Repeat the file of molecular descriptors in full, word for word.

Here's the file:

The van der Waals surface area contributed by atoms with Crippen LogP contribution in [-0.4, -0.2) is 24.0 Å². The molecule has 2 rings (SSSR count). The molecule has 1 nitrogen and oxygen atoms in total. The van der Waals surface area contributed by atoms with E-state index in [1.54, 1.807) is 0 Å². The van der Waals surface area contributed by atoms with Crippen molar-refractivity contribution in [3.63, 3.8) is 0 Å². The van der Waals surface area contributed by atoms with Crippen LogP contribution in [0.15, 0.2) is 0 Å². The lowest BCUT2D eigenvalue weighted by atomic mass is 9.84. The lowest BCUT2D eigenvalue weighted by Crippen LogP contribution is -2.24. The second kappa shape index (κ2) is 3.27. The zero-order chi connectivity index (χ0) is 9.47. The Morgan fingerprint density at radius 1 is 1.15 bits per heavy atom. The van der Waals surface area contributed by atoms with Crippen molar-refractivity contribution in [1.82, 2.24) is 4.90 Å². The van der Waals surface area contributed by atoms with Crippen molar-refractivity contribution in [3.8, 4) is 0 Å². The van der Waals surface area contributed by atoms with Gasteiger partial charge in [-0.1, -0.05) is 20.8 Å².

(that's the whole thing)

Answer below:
The van der Waals surface area contributed by atoms with Crippen LogP contribution in [-0.4, -0.2) is 24.0 Å². The molecule has 2 rings (SSSR count). The molecule has 1 nitrogen and oxygen atoms in total. The van der Waals surface area contributed by atoms with E-state index in [1.54, 1.807) is 0 Å². The van der Waals surface area contributed by atoms with Crippen molar-refractivity contribution in [3.63, 3.8) is 0 Å². The van der Waals surface area contributed by atoms with Crippen LogP contribution in [0.15, 0.2) is 0 Å². The lowest BCUT2D eigenvalue weighted by atomic mass is 9.84. The lowest BCUT2D eigenvalue weighted by Crippen LogP contribution is -2.24. The second kappa shape index (κ2) is 3.27. The zero-order chi connectivity index (χ0) is 9.47. The Morgan fingerprint density at radius 1 is 1.15 bits per heavy atom. The van der Waals surface area contributed by atoms with Crippen molar-refractivity contribution in [1.82, 2.24) is 4.90 Å². The van der Waals surface area contributed by atoms with Crippen molar-refractivity contribution in [3.8, 4) is 0 Å². The van der Waals surface area contributed by atoms with Gasteiger partial charge in [-0.1, -0.05) is 20.8 Å².